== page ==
Spaces forEDMC: Oil Club asaCase Study
On 8 November 2017, Berlin-based producer Mechatok debuted at the
opening of Oil Club with supporting DJs from Hong Kong including
Kelvin T, Fotan Laiki, and ASJ.Since then, Oil Club has become a land-
mark of the Shenzhen club scene with adventurous programming featur-
ing both international acts and local musicians. Oil Club departed from
the previous notion of “disco” in Chinese EDMC and has introduced the
well-established Western underground EDMC to Shenzhen’s audience. “At
that point, we’d already started thinking about inviting some artists to
Shenzhen,” said Song Yangyang, one of the founders of Oil Club (Forman
2019). Despite ecstasy or other illegal drugs not being part of its culture,
the founding of Oil Club was inspired by Western rave culture. It was born
out of a necessity: there was a lack of venues to host travelling international
acts (Song and Sun, WeChat interview Nov 18, 2019). One of our inter-
viewees, the Shenzhen-based DJ and promoter Lucy Kwok, also known as
War mch ain ss, said that Oil Club is the only club in Shenzhen providing
14 On the Fence: Electronic Dance Music Cultures in Hong…
“good music” (Kwok, WeChat interview Oct 26, 2019). is vague formu-
lation reects the eclecticism that characterises Oil Clubs programming,
which refuses to be contained by a specic genre of EDMC and wants to
cater simultaneously to Drum‘n’Bass, Techno, House and Trance music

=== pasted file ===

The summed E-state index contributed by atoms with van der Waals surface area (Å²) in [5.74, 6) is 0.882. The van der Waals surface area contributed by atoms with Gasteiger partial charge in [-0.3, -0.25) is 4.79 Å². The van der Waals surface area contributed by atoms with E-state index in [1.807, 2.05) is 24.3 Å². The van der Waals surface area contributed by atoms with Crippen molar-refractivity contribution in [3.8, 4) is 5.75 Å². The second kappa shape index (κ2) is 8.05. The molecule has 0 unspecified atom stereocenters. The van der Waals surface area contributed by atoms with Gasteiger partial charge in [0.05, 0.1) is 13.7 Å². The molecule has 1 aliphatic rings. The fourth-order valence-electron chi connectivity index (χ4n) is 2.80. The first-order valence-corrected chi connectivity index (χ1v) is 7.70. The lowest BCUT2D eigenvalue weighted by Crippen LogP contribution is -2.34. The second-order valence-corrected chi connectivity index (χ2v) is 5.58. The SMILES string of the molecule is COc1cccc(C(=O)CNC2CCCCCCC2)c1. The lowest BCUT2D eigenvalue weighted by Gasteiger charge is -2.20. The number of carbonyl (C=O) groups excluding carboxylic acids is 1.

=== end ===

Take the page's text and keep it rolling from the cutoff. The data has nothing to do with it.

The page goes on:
audiences (Fig.14.1).
Fig. 14.1 Flyer (2019): Events at Oil Club usually take place during the weekends
and public holidays
A. Yiu and D. Charrieras
Audiences atOil Club
In previous studies on Chinese nightlife, Farrer describes the audience in
Shanghai from 1995 to 1996 as “less discriminating” and “musically less
sophisticated”. In this context, the popular genre of Chinese disco stands
as “a site of globality rather than as a site for the alternative’ or the
‘authentic’” (Farrer 1999, p.162). Similar conclusions were also made by
Song and Sun, for whom the Shenzhen audiences “don’t know pretty
much about the event they are attending, what kind of music they are
listening … they react to the music really directly” (Song and Sun,
WeChat interview Nov 18, 2019). Another interviewee, Kelvin Tang,
from Hong Kong, known by his DJ name Kelvin T, observed that whilst
it also depends on the event organisers, the crowds at Oil Club are mostly
local (Tang, personal interview Nov 13, 2019). Hong Kong Drum‘n’Bass
DJ Abby Yuen, who is known as JustBee of the Unchained Asia crews,
recalled a night while playing at Oil Club where the audiences were half
local and half Russian (Yuen, Skype interview Nov 11, 2019). Overall,
the audience attending Oil Clubs nights is people from Shenzhen. While
Kwok, a.k.a. Warmchainss, describes the audience at Oil Club as not
hugely dierent from the audience she met in China’s EDM clubs (Kwok,
WeChat interview Oct 26, 2019), Yang describes the character of
Shenzhen people as “practical, young, open, but also hard to stay, only
few choose to dig deep into things … they don’t really see music as some-
thing you should work hard on … it is entertainment business instead of
a profession” (Song and Sun, WeChat interview Nov 18, 2019). It shows
that the Shenzhen audiences are curious and reactive, but also are unwill-
ing to invest time to rene and deepen their knowledge of EDMC.By
contrast, some DJs we interviewed were somewhat obsessive about their
music listening practice, which is often centred around a specic sub-
genre of EDMC such as Drum‘n’Bass.
Music atOil Club
In contrary to most other clubs in Shenzhen, Oil Club is characterised
by a diversity of genres and styles. Music and acts/DJ playing at the club
14 On the Fence: Electronic Dance Music Cultures in Hong…